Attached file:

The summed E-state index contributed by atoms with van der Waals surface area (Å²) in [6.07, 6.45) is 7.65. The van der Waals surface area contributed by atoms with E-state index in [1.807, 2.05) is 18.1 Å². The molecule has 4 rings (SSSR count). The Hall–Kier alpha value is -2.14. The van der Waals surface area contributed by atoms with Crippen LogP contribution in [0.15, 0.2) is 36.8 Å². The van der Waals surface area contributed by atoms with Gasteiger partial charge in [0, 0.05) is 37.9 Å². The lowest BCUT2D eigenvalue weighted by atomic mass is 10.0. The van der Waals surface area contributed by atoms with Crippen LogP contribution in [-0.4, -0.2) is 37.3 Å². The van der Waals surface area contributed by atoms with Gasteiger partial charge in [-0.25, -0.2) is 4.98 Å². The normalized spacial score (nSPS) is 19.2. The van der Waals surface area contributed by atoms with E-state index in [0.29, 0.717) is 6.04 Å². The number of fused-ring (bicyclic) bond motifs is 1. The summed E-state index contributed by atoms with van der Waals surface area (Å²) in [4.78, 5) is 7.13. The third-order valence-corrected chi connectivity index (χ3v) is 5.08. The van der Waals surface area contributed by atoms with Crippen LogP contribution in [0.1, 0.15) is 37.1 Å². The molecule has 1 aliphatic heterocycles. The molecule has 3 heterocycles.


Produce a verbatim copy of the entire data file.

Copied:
The summed E-state index contributed by atoms with van der Waals surface area (Å²) in [6.07, 6.45) is 7.65. The van der Waals surface area contributed by atoms with E-state index in [1.807, 2.05) is 18.1 Å². The molecule has 4 rings (SSSR count). The Hall–Kier alpha value is -2.14. The van der Waals surface area contributed by atoms with Crippen LogP contribution in [0.15, 0.2) is 36.8 Å². The van der Waals surface area contributed by atoms with Gasteiger partial charge in [0, 0.05) is 37.9 Å². The lowest BCUT2D eigenvalue weighted by atomic mass is 10.0. The van der Waals surface area contributed by atoms with Crippen LogP contribution in [-0.4, -0.2) is 37.3 Å². The van der Waals surface area contributed by atoms with Gasteiger partial charge in [-0.25, -0.2) is 4.98 Å². The normalized spacial score (nSPS) is 19.2. The van der Waals surface area contributed by atoms with E-state index in [0.29, 0.717) is 6.04 Å². The number of fused-ring (bicyclic) bond motifs is 1. The summed E-state index contributed by atoms with van der Waals surface area (Å²) in [4.78, 5) is 7.13. The third-order valence-corrected chi connectivity index (χ3v) is 5.08. The van der Waals surface area contributed by atoms with Crippen LogP contribution in [0.1, 0.15) is 37.1 Å². The molecule has 1 aliphatic heterocycles. The molecule has 3 heterocycles.